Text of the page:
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5 Responses to Accepting Sexual Humiliation as a Cost for Flying

  1. Jeremy says:

    Although I think it would be really funny to see, I bet if you start yelling they are going to just arbitrarily take you away as some sort of security risk.

    Also, do you want to do get a bagel with me?

    • T. B. King says:

      I’m not going to yell, but the people in my immediate vicinity will definitely know my thoughts. And no, I’m pretty full. Ill have to let my Mom know that there’s a good chance I’ll get detained/thrown out. Also, it’s pretty awesome that I just read that 80% of Americans support the enhanced pat downs and photographed nudity. Why? Security reasons. Americans will go to any lengths to “feel safe” at airports. I’m disgusted and Jeremy, I blame you. It’s people like you who fantasize about the fictional terrors of the real world, that run out to buy shotguns and pistols, who feel impotent in the face of the presumed statistical certainty of a fiery death in the sky, that gladly hand their scrotums, breasts and vaginas to any underpaid high school drop-out that asks for them. Just because they want someone to tell them that it’s safe.

      Don’t cry baby, hush. Don’t say a word…

  2. Jeremy says:

    Linking those things are completely unfounded. In fact in terms of gun ownership they are the exact opposite. People who own personal firearms do so out of sense of control, and sense of preservation, and because that want to be responsible for their OWN well being. You are right about ‘Americans’ wanting to feel safe, but on the grounds that they think they live in a perfectly safe bubble where they want to be coddled, and have other people take care of the big, mean, bad guys. My old Jiu-jitsu teacher was a really paranoid creepy guy, but he once told me a story with a point I could never shake, he said while we were in the gym:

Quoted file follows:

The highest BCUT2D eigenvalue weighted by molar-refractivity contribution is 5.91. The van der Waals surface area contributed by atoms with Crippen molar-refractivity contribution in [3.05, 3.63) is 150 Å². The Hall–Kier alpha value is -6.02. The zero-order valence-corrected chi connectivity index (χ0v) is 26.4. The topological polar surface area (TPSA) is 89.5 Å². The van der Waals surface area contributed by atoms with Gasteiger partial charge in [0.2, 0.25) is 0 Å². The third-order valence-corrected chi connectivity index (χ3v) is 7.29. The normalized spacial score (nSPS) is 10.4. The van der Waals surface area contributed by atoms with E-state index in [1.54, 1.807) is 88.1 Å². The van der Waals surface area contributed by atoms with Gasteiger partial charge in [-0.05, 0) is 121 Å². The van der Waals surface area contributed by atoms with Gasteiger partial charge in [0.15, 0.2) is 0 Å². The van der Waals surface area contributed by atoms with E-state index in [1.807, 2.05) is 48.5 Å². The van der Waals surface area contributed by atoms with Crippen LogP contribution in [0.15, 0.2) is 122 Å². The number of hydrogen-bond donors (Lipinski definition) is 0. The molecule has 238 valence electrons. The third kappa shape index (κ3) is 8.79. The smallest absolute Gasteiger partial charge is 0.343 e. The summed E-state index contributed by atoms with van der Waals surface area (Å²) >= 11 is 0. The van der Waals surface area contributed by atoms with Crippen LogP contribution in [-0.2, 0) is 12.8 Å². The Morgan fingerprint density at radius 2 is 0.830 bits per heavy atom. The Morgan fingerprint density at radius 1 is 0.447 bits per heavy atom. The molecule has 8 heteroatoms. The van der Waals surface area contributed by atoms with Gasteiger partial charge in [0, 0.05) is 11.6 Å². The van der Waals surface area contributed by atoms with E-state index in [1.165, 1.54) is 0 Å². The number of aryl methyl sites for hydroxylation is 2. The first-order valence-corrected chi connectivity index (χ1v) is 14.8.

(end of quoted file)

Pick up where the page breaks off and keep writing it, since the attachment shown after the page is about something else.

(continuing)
“Jeremy, what do you think these people would do in here if you and I just started snapping necks, if we just starting killing everybody. They’d all run, scream, call for the cops- almost none of them would, or would be capable of doing anything on their own. That’s the problem with people today, nobody can do anything for themselves- they all expect others to take of them.”

    It was a blunt and crude story, but that point has always stuck with me. I in no way, shape, or form condone the new pat downs. And my regard for possible disaster, and firearm ownership, is what makes me care LESS about safety controls from the government. Do I like the idea of the government protecting its people? Absolutely. However I could care less about them protecting me on a personal level. Ill take care of myself.